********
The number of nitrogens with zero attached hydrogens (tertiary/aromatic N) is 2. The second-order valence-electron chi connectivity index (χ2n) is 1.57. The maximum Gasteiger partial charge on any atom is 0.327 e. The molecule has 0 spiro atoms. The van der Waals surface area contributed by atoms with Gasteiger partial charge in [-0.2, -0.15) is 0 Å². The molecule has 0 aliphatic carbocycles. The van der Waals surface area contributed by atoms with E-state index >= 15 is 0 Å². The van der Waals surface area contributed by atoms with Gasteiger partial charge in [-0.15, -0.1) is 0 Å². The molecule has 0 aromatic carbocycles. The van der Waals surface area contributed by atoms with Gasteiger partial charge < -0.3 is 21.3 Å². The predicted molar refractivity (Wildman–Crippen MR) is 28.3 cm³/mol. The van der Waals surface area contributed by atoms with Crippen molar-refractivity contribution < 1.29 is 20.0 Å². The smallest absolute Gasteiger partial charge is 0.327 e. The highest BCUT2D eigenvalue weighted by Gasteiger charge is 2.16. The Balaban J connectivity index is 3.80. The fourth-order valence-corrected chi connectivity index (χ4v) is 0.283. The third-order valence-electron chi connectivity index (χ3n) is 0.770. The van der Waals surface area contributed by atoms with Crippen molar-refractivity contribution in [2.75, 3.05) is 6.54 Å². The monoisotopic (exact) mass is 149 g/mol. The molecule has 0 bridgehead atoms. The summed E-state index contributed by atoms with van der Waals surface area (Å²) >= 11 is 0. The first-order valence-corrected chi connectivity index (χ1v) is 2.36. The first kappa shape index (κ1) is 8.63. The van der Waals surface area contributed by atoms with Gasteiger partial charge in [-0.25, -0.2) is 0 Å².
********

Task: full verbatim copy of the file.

The number of nitrogens with zero attached hydrogens (tertiary/aromatic N) is 2. The second-order valence-electron chi connectivity index (χ2n) is 1.57. The maximum Gasteiger partial charge on any atom is 0.327 e. The molecule has 0 spiro atoms. The van der Waals surface area contributed by atoms with Gasteiger partial charge in [-0.2, -0.15) is 0 Å². The molecule has 0 aliphatic carbocycles. The van der Waals surface area contributed by atoms with E-state index >= 15 is 0 Å². The van der Waals surface area contributed by atoms with Gasteiger partial charge in [-0.15, -0.1) is 0 Å². The molecule has 0 aromatic carbocycles. The van der Waals surface area contributed by atoms with Gasteiger partial charge < -0.3 is 21.3 Å². The predicted molar refractivity (Wildman–Crippen MR) is 28.3 cm³/mol. The van der Waals surface area contributed by atoms with Crippen molar-refractivity contribution < 1.29 is 20.0 Å². The smallest absolute Gasteiger partial charge is 0.327 e. The highest BCUT2D eigenvalue weighted by Gasteiger charge is 2.16. The Balaban J connectivity index is 3.80. The fourth-order valence-corrected chi connectivity index (χ4v) is 0.283. The third-order valence-electron chi connectivity index (χ3n) is 0.770. The van der Waals surface area contributed by atoms with Crippen molar-refractivity contribution in [2.75, 3.05) is 6.54 Å². The monoisotopic (exact) mass is 149 g/mol. The molecule has 0 bridgehead atoms. The summed E-state index contributed by atoms with van der Waals surface area (Å²) >= 11 is 0. The first-order valence-corrected chi connectivity index (χ1v) is 2.36. The first kappa shape index (κ1) is 8.63. The van der Waals surface area contributed by atoms with Gasteiger partial charge in [-0.25, -0.2) is 0 Å².